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Python Help Introduction to Texas Hold 'em Texas Hold 'em is a popular variation of poker. The game is played with a standard deck of 52 cards. In each round, the cards are shuffled and two cards are dealt face down to each player. Then in three separate deals, a total of five community cards are revealed face up and each player takes the best five-card poker hand from the pool of their own two face down cards and the five community cards. The player with the best hand wins. A list of hand rankings for Texas Hold 'em can be found here. In the each turn of dealing, players are allowed to place bets on their hand or give up for the round (fold). Much of the strategy in the game comes from this dynamic including the popular strategy of bluffing in which a player may have a poor hand but chooses to bet a large sum of money in the hope of convincing other players that they have a strong hand. Odds of hands in Texas Hold 'em In this MP, we will ask you to study the use of Monte Carlo Simulation to compute the probability of winning a poker hand given an initial combinations of cards. We will make the simplifying assumption that no player is allowed to fold. Note: In each section of the MP, we will ask you to write python functions to do specific tasks that will assist you in this study. It is important to do this MP in sequence as in later parts you will use functions you had written in earlier ones. Part 1: Card conversion Let's start by familiarizing ourselves with the deck. Each card has a Rank and a Suit. The ranks are in the following order given from lowest to highest: 2, 3, 4, 5, 6, 7, 8, 9, T, J, Q, K, A where the T represents the number 10. There are 4 suits per rank: Clubs ("c"), Diamonds ("d"), Hearts ("h"), and Spade ("s"). We will deal you a starting hand given in the python variable starting_hand as a list of two strings. The strings represent the cards in your hand and are in the format "RankSuit". For example, assuming the hand dealt to you is the ten of hearts and five of diamonds, your starting hand will look like the following: starting_hand = ['Th', '5d'] To make things easier, the first thing we would like you to do is to define the function cardNameToInt that converts a card from the "RankSuit" format (for example, 'As') into an integer from 0-51 representing the card. For the purposes of this conversion (and not in the actual game) we order the suits from lowest to highest in the following way: "c", "d", "h", "s". The mapping from string to integer should follow the overall ranking of the card with 0 being the lowest ranked card, "2c", and 51 being the highest ranked card, "As". The cards should be first ordered by the rank, and then by the suit, so that all suits of a rank are enumerated before the next rank. In other words the order should follow: "2c" <""dd < "2h" < "2s" < "3c" < "3d" "As". Use the function cardNameToInt to create the variable start_cards, a 1d numpy array containing the integer values corresponding to the cards in starting_hand. The setup code defines the following variable(s) and/or function(s): Name Type Description starting_hand list list of two strings representing your starting hand Your code snippet should define the following variable(s) and/or function(s): Name Type Description function that takes a string representing a card using 'RankSuit" format and cardNameToInt function returns an integer from 0-51 1d numpy start_cards integer values representing your initial hand array Python Help Note: In this MP, naming will follow these conventions: 1. Snake case for variable naming, E.g. example_variable_name 2. Camel case for function naming, E.g. exampleFunctionName. Although we will not grade on your coding style, It's always a good practice to follow naming conventions and make your names meaningful. user_code.py 1 import numpy as np Restore original file Python Help Part 2: Dealing hands at random In addition to your own hand, which is given to you as starting_hand in "RankSuit" format, we need to deal cards to the other players participating in the game as well as populate the 5 community cards. Your code snippet should provide the following: Write the function generatePlayersCards that takes as argument the number of players in the game and a 1d numpy array of integers representing the available deck of cards, following the same format explained in Part 1. For example, a complete deck of cards is represented by a 1d numpy array with integers from 0 to 51. The function returns a 2d numpy array with shape (n_players, 2) that contains the starting hand for each player (not including yourself) and a 1d numpy array with the remaining cards in the deck. def generatePlayersCards(n_players,available_deck) : # do things here return(players_cards,updated_card_deck) Write the function generateDealerCards that takes as argument a 1d numpy array representing the available deck of cards. This function returns a 1d numpy array with the 5 community cards and a 1d numpy array with the remaining cards in the deck. defgenerateDealerCards(available_deck): # do things here return(dealer_cards,updated_card_deck) Your code snippet should define the following function(s): Name Type Description generatePlayersCards function generate initial hands for opponents generateDealerCards function generate community cards (dealer hand) user_code.py 1 import numpy as np Python Help Part 3: Determining if you have a winning hand Our goal is to determine the odds of winning for your starting hand. We will be calling a game the dealing of the opponent cards and the dealer cards, i.e., a total of 7 random cards. For each game, we will determine if your hand wins the game, if another player wins, or if there is a tie. The setup code will generate the variables needed for one game: your starting hand (starting_hand) following the "RankSuit" format; the starting hand of the other players (players_cards), the 2d numpy array returned from the function generatePlayersCards; the 5 community cards (dealer_cards), the 1d numpy array returned from the function generateDealerCards Your code snippet should define the function whoWin that takes as arguments the numpy arrays start_cards, players_cards and dealer_cards and returns a 1d numpy array game_result = [win, lose, tie] such that: game_result = [1,0,0]: starting hand wins game_result = [0,1,0]: another player wins game_result = [0,0,1]: starting hand ties with another player Note that you will need to use the function cardNameToInt from Part 1 to convert the given starting_hand to start_cards. def whowin(start_cards, players_cards, dealer_cards) : # return game_result To help you determine the best hand that wins a game, we provide you with the function compareTwoPlayers that takes the cards of two different players and the community cards, and gives you who has the best hand. The function is defined as: def compareTwoPlayers(player1_cards,player2_cards,dealer_cards): # player1_cards and player2_cards: 1d numpy array of shape (2,) # dealer_cards 1d numpy array of shape (5,) # do things here. # Return 0 if player1 cards are better # Return 1 if player2 cards are better # Return 2 if equal The setup code defines the following variable(s) and/or function(s): Name Type Description starting_hand list list of two strings representing your starting hand 2d players_cards an array of integers representing the starting hands of all other players indarray 1d dealer_cards an array of integers representing the community cards dealt indarray compareTwoPlayers function: function that compares two players hands function that takes a string representing a card using 'RankSuit format and cardNameToInt function returns an integer from 0-51 Your code snippet should define the following variable(s) and/or function(s): Name Type Description A function that returns a 1d numpy array that indicates whether your hand has won, whoWin function lost or tied 1d game_result An array that indicates whether your hand has won, lost or tied indarray user_code.py 1 import numpy as np Python Help Part 4: Odds of winning with Monte Carlo Let's put everything together! Given a starting_hand, use Monte Carlo simulation to determine the probability that your hand will win, lose or tie! Our numerical experiment consists of running N games for the same starting hand and assume that you are playing against only one other player. The setup code provides the initial variables and some of the functions that you defined in previous parts: Name Type Description N integer number of games __players integer number of players starting_hand list list of two strings representing your starting hand compareTwoPlayers function a function that compares two players hands function that takes a string representing a card using 'RankSuit' format and cardNameToInt function returns an integer from 0-51 generatePlayersCards function generate initial hands for opponents generateDealerCards function generate community cards (dealer hand) Write a code snippet that runs N games and defines the variables: Name Type Description win_probability float An estimate of the probability that your starting hand will win lose_probability float An estimate of the probability that your starting hand will lose tie_probability float An estimate of the probability that your starting hand will tie Note that you will need to generate the initial complete deck of cards and remove the starting_hand before you deal cards to other players and the community cards. Python Help Your code snippet should define the following variables: Name Type Description 1d An estimate of the win probability after 100 numerical experiments with 20 games win_prob_20 indarray each 1d An estimate of the win probability after 100 numerical experiments with 50 games win_prob_50 indarray each mean_20 float Mean value for the win probability when N = 20 mean_50 float Mean value for the win probability when N = 50 std_20 float Standard deviation for the win probability when N = 20 std_50 float Standard deviation for win probability when N = 50 What do you think happens if you increase the number of numerical experiments M? You are not required to play around with your code snippet by trying different values of M (no test or scores associated with that). user_code.py 1 import numpy as np 2 import matplotlib.pyplot as plt Python Help Part 5: Variability of Monte Carlo We now want to investigate the variability of the results of our numerical experiment as we change the number of games N. Similar to the previous part, the setup code gives you the following functions: Name Type Description whoWin function a function that decides who wins the game function that takes a string representing a card using 'RankSuit' format and cardNameToInt function returns an integer from 0-51 generatePlayersCards function generate initial hands for opponents generateDealerCards function generate community cards (dealer hand) For each numerical experiment, we want to determine the probability that the starting hand will win. Write a function monteCar loSimu lation that takes as arguments the number of numerical experiments M, the number of games N, the number of players __players and the starting hand starting_hand. The function must return the 1d numpy array win_prob of shape (M,), which contains the probability of winning for each numerical experiment. def monteCarloSimulation(M,N,n_players,starting_hand) : # do stuff here return win_prob Your code snippet should define the following variable(s) and/or function (s) : Name Type Description monteCarloSimulation function Function that obtains the probability of winning user_code.py 1 import numpy as np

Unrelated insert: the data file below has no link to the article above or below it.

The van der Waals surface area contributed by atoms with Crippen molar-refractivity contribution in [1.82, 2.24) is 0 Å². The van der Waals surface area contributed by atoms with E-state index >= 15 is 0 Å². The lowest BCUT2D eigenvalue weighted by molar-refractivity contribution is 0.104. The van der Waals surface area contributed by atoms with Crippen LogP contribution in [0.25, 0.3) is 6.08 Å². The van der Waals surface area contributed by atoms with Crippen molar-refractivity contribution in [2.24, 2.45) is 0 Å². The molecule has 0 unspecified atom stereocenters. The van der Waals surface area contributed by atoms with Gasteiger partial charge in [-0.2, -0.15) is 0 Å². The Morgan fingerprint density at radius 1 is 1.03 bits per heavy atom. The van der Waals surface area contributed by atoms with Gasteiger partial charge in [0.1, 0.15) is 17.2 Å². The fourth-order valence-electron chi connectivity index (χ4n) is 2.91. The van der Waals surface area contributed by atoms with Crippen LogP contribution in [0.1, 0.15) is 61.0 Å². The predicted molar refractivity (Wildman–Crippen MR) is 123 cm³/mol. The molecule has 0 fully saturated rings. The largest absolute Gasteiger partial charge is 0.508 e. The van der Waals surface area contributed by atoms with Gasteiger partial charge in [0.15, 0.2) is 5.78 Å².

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# Part 1

import numpy as np

      
def cardNameToInt(starting_hand):
    RANKS = ['2','3','4','5','6','7','8','9','T','J','Q','K','A']
    SUITS = ['c','d','h','s']
    ranksuit2Int_dict = {}
    i = 0
    for rank in RANKS:
       for suit in SUITS:
            rank_suit = rank + suit
            ranksuit2Int_dict[rank_suit] = i
            i = i + 1
    return np.array([ranksuit2Int_dict[rank_suit] for rank_suit in starting_hand],...